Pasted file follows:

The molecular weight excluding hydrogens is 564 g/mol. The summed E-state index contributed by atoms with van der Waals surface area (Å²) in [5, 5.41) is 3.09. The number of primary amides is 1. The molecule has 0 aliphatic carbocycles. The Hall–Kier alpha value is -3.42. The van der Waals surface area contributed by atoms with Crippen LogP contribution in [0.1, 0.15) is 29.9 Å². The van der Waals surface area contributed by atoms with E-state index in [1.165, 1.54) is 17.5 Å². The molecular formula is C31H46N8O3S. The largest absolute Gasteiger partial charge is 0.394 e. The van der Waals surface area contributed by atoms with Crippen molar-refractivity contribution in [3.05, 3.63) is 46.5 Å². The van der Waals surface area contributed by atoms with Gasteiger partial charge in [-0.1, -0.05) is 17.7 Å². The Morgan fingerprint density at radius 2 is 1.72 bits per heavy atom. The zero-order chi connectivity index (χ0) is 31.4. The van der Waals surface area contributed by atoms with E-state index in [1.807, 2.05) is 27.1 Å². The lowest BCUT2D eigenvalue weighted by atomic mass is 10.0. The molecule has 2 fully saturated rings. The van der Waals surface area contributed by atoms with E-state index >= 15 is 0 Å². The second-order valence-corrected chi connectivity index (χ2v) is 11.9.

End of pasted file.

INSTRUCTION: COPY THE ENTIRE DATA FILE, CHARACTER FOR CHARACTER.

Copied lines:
The molecular weight excluding hydrogens is 564 g/mol. The summed E-state index contributed by atoms with van der Waals surface area (Å²) in [5, 5.41) is 3.09. The number of primary amides is 1. The molecule has 0 aliphatic carbocycles. The Hall–Kier alpha value is -3.42. The van der Waals surface area contributed by atoms with Crippen LogP contribution in [0.1, 0.15) is 29.9 Å². The van der Waals surface area contributed by atoms with E-state index in [1.165, 1.54) is 17.5 Å². The molecular formula is C31H46N8O3S. The largest absolute Gasteiger partial charge is 0.394 e. The van der Waals surface area contributed by atoms with Crippen molar-refractivity contribution in [3.05, 3.63) is 46.5 Å². The van der Waals surface area contributed by atoms with Gasteiger partial charge in [-0.1, -0.05) is 17.7 Å². The Morgan fingerprint density at radius 2 is 1.72 bits per heavy atom. The zero-order chi connectivity index (χ0) is 31.4. The van der Waals surface area contributed by atoms with E-state index in [1.807, 2.05) is 27.1 Å². The lowest BCUT2D eigenvalue weighted by atomic mass is 10.0. The molecule has 2 fully saturated rings. The van der Waals surface area contributed by atoms with E-state index >= 15 is 0 Å². The second-order valence-corrected chi connectivity index (χ2v) is 11.9.